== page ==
Rating is due to concerns about the auto company’s niche market.
FORTUNE — Tesla Motors Inc. (TSLA), the new kid on the block in the auto world, may be a Wall Street darling, but Standard Poor’s Ratings Services signaled it isn’t impressed with the luxury electric-car maker, and sideswiped it with a junk rating.
The firm rates Tesla six levels into junk, at a B- corporate credit rating, citing concerns about the auto company’s niche market that has a very limited product range, and operating diversity compared to significantly larger and stronger rivals. SP warned it expects Tesla will face pressure from competitors aiming to penetrate the alternative-fuel vehicles markets with improved automobiles.
“We believe there is considerable uncertainty in Tesla’s long-term prospects and believe that the company is less likely (compared to larger, more established automakers) to successfully adapt to competitive and technological [risks],” wrote SP credit analyst Nishit Madlani in a research report.
Interestingly, SP’s new rating on Tesla is “unsolicited,” meaning the firm doesn’t have a rating agreement with Tesla. But SP said it believes there is “sufficient market interest in the company’s obligations to initiate analytical coverage.”
Tesla earlier in May reported record sales of the company’s Model S, exceeding Tesla’s own expectations. The automaker intends to expand Model S production later this year and also introduce Model X next year. Tesla also first began to sell cars in China earlier this year, a market the company said could be one of its largest within a few years.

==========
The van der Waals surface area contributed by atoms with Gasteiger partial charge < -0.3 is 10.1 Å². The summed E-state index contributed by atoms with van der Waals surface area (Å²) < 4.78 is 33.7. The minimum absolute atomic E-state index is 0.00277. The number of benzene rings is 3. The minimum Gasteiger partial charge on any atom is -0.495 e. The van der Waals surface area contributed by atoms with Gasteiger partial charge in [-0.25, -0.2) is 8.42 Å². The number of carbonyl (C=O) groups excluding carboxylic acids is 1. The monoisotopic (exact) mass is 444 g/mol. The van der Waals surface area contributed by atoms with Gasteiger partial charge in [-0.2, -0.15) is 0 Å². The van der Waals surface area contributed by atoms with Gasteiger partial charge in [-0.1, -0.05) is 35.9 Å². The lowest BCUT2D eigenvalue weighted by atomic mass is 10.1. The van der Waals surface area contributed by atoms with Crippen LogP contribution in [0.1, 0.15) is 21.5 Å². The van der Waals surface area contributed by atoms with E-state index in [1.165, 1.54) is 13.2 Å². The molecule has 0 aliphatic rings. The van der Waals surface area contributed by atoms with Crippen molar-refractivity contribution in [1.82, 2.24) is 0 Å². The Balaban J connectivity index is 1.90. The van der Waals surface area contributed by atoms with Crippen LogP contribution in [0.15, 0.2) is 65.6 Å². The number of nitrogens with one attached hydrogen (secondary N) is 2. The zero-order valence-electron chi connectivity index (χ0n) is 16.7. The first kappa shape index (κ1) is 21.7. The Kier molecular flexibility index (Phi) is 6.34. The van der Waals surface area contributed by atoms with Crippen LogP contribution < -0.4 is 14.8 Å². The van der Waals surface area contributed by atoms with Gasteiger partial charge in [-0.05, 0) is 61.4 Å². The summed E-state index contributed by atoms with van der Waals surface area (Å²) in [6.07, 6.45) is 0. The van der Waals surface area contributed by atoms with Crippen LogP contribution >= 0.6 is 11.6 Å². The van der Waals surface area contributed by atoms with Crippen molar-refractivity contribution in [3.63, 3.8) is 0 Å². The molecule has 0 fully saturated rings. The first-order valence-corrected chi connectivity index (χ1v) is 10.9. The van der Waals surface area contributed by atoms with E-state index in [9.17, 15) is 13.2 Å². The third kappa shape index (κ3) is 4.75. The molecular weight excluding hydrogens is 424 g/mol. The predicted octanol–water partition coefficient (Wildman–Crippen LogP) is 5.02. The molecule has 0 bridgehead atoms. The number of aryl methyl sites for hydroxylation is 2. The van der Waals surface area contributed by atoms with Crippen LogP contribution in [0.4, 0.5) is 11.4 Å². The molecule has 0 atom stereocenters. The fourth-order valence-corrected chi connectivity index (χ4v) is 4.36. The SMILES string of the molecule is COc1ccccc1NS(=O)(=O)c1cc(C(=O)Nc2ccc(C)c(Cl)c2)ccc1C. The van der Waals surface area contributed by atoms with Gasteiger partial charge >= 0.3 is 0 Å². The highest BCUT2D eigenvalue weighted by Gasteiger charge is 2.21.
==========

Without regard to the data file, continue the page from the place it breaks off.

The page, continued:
The company’s shares, which closed above $211 on Tuesday, have soared since it went public at $17 in 2010. Investors are betting Tesla can continue to generate strong sales of the company’s pricy electric sedans and potentially a cheaper third-generation vehicle intended for the mass market.
But SP warned it could lower Tesla’s rating if it appears projected long-term demand fails to meet its estimates, leading to overcapacity. A downgrade could also occur if additional debt funding needs arise, or if cost overruns occur as Tesla aims to expand the Model S into Europe and Asia this year.